- (tr) to cover (a surface) with a preparatory coat of paint
- (intr) to hit or reach the ground
Word Origin for ground
- the past tense and past participle of grind
- having the surface finished, thickness reduced, or an edge sharpened by grinding
- reduced to fine particles by grinding
- (tr) to acquire (something desirable); obtain
- (tr) to win in competitionto gain the victory
- to increase, improve, or advancethe car gained speed; the shares gained in value
- (tr) to earn (a wage, living, etc)
- (intr; usually foll by on or upon)
- to get nearer (to) or catch up (on)
- to get farther away (from)
- (tr) (esp of ships) to get to; reachthe steamer gained port
- (of a timepiece) to operate too fast, so as to indicate a time ahead of the true time or to run fast by a specified amountthis watch gains; it gains ten minutes a day
- gain ground to make progress or obtain an advantage
- gain time
- to obtain extra time by a delay or postponement
- (of a timepiece) to operate too fast
- something won, acquired, earned, etc; profit; advantage
- an increase in size, amount, etc
- the act of gaining; attainment; acquisition
- Also called: amplification electronics the ratio of the output signal of an amplifier to the input signal, usually measured in decibels
Word Origin for gain
- a notch, mortise, or groove, esp one cut to take the flap of a butt hinge
- (tr) to cut a gain or gains in
Word Origin for gain
Word Origin and History for gain ground
late 15c., from Middle French gain, from Old French gaaigne "gain, profit, advantage; booty; arable land" (12c.), from gaaignier "to gain" (see gain (v.)). The original French sense enfolded the notions of "profit from agriculture" and "booty, prey." Implied earlier in Middle English gaignage (late 14c.) "profit from agriculture."
Old English grund "bottom, foundation, ground, surface of the earth," especially "bottom of the sea" (a sense preserved in run aground), from Proto-Germanic *grundus, which seems to have meant "deep place" (cf. Old Frisian, Old Saxon, Danish, Swedish grund, Dutch grond, Old High German grunt, German Grund "ground, soil, bottom;" Old Norse grunn "a shallow place," grund "field, plain," grunnr "bottom"). No known cognates outside Germanic. Sense of "reason, motive" first attested c.1200; electrical sense is from 1870.
mid-13c., "to put on the ground, to strike down to the ground," from ground (n.). Of ships, "to run into the ground," from mid-15c. Meaning "to base" (an argument, sermon, etc.) is late 14c. Meaning "deny privileges" is 1940s, originally a punishment meted out to pilots (in which sense it is attested from 1930). Related: Grounded; grounding.
1520s, from Middle French gagner, from Old French gaaignier "to earn, gain; trade; capture, win," also "work in the fields, cultivate land," from Frankish *waidanjan "hunt, forage," also "graze, pasture," from Proto-Germanic *wartho "hunting ground" (cf. Old English waþ "hunting," German Weide "pasture, pasturage," Old Norse veiðr "hunting, catch of fish"), from PIE *weie- "to strive after, pursue with vigor, desire" (see venison). Related: Gained; gaining. To gain on "advance nearer" is from 1719. To gain ground (1620s) was originally military.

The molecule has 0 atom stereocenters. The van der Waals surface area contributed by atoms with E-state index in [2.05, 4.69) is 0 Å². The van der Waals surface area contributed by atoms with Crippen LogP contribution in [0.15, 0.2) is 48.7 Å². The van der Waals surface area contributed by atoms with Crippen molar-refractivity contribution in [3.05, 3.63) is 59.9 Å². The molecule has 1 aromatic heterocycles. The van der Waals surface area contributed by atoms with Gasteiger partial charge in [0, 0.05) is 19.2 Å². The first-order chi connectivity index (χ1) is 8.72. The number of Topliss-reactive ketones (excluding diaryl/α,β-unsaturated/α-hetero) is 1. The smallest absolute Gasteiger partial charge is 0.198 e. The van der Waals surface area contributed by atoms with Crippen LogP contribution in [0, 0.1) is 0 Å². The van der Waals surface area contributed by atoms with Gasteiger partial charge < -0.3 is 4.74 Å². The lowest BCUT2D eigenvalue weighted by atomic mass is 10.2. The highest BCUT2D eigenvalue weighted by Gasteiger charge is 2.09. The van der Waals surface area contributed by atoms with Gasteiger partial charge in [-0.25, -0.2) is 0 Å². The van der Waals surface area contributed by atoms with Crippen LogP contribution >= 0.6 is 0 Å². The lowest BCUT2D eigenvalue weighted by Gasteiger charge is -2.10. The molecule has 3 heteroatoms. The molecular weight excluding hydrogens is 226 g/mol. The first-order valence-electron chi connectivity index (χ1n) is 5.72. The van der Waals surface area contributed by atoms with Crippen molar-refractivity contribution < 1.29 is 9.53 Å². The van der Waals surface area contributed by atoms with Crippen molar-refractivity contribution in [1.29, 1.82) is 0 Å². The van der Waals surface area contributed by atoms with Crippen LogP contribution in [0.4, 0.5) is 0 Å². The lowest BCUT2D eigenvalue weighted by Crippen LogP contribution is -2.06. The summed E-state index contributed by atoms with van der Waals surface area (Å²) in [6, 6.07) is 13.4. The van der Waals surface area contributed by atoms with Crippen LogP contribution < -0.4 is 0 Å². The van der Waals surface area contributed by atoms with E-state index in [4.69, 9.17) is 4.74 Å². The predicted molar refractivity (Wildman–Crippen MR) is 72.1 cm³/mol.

"reduced to fine particles by grinding," 1765, past participle adjective from grind.
- An increase in amount or degree.
- Progress; advancement.
- A connection between an electrical conductor and the Earth. Grounds are used to establish a common zero-voltage reference for electric devices in order to prevent potentially dangerous voltages from arising between them and other objects. Also called earth
- The set of shared points in an electrical circuit at which the measured voltage is taken to be zero. The ground is usually connected directly to the power supply and acts as a common sink for current flowing through the components in the circuit.
Idioms and Phrases with gain ground
Advance, make progress; also, win acceptance. For example, The new conservation policy is gaining ground among the voters. This expression alludes to a military advance in which an army literally takes territory from the enemy. Its figurative use dates from about 1800. For an antonym, see lose ground.
gain ground on or upon. Encroach on, advance at the expense of. For example, Door-to-door canvassing helped them gain ground on the opposition.
In addition to the idiom beginning with gain
- gain ground
- ill-gotten gains
- no pain, no gain
- nothing ventured, nothing gained
In addition to the idioms beginning with ground
- ground floor, get in on the
- ground rules
- both feet on the ground
- break ground
- common ground
- cover ground
- cover the field (ground)
- cut the ground from under
- down to the ground
- ear to the ground
- from the ground up
- gain ground
- get off the ground
- give ground
- happy hunting ground
- hit the ground running
- lose ground
- on one's home ground
- run into the ground
- run to earth (ground)
- stamping ground
- stand one's ground
- worship the ground someone walks on